No shortage of ideas for tar ponds, ovens sites
Calls for proposals issued
By DAVENE JEFFREY Staff Reporter
Industrial parks, a highway and maybe even hiking and biking trails are what the mayor of Cape Breton Regional Municipality envisions when he thinks of the Sydney tar ponds.
A call for proposals was issued this week to study future uses of the tar ponds and coke ovens sites and surrounding land.
When the cleanup gets finally gets underway about 100 hectares will be rehabilitated in the middle of Sydney.
"I’d like to certainly see what has been described as the port-to-port strategy to link the critical pieces of transportation infrastructure in the region," Mayor John Morgan said in a telephone interview Friday.
That would involve a 100-series road linking Sydney’s port to the airport and to the Sydney bypass, the main highway into the city.
Mr. Morgan would like to see land reserved for heavy and light industrial development.
"It could potentially be a significant job generator. It would be a valuable asset for businesses interested in developing heavy industry because they would have easy access to the port and obviously access to the airport as well."
He said the site is so large that industrial development would not preclude recreational uses as well, like a golf course or a trail system linking Whitney Pier to downtown Sydney.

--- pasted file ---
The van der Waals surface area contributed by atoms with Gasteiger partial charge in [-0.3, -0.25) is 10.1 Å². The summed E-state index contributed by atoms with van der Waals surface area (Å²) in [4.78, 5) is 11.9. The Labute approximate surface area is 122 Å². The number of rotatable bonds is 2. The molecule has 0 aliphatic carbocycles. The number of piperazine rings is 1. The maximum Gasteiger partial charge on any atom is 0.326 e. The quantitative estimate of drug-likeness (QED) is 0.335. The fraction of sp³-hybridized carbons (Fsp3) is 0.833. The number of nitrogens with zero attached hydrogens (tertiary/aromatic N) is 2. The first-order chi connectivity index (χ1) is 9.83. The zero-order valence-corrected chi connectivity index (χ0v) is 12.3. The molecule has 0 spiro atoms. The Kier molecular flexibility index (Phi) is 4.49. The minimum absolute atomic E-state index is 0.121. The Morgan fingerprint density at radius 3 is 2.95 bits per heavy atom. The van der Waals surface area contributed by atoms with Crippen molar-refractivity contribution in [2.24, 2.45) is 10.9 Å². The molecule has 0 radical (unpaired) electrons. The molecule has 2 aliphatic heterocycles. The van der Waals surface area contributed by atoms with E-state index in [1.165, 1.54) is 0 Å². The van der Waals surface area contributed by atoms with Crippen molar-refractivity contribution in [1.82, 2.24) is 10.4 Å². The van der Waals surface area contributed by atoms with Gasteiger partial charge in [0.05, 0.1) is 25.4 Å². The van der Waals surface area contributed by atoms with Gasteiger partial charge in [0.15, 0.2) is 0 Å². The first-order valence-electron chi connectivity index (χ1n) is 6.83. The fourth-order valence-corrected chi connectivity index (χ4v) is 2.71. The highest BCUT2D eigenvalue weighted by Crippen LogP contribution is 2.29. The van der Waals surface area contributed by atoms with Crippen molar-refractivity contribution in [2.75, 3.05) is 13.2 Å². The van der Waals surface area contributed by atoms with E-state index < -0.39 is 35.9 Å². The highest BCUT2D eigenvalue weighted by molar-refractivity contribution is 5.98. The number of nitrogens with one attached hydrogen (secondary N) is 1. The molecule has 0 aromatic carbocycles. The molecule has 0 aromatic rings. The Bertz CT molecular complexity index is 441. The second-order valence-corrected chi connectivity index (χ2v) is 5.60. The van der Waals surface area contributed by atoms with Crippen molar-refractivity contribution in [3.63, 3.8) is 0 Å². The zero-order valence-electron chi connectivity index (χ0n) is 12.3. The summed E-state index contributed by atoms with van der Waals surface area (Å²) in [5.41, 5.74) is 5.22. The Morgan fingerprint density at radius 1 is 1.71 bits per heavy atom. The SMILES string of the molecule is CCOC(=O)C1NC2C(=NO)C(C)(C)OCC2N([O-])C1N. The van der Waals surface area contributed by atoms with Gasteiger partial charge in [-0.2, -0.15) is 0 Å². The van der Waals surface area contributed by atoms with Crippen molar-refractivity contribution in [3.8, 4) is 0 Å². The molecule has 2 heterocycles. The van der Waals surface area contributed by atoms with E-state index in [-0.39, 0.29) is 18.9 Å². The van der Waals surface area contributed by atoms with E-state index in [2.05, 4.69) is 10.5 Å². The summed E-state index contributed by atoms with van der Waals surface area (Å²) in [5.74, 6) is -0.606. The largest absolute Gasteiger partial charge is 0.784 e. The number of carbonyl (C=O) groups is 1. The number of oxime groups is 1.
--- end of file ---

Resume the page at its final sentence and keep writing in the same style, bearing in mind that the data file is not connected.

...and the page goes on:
Four years ago, EDM Environmental Design and Management Ltd. put together a $90,000 site-use study paid for by the provincial Economic Development Department.
Company owner Margot Young said Friday that EDM will submit a proposal for a second study.
"The planning process is very circular," Ms. Young said.
She said now that a site-rehabilitation process has been settled, it’s time to decide how the land will be used afterward so that elements can be put in place to accommodate those plans.
"I think it’s very positive to be talking again about land use," Ms. Young said.
"That site has to go from something that nobody really wants to have anything to do with … to something that is integral to the vision and growth of Sydney."
The Sydney Tar Ponds Agency and Public Works and Government Services Canada are contributing $100,000 to the $200,000 study.
The municipality, other federal landholders and Nova Scotia Lands are also expected to help cover the cost.
"This is significant progress. You have a federal agency and a provincial agency joining the municipality to create a long-term plan for the region," Mr. Morgan said.
He said that initially, neither Ottawa nor the province were interested in discussing future development of the area.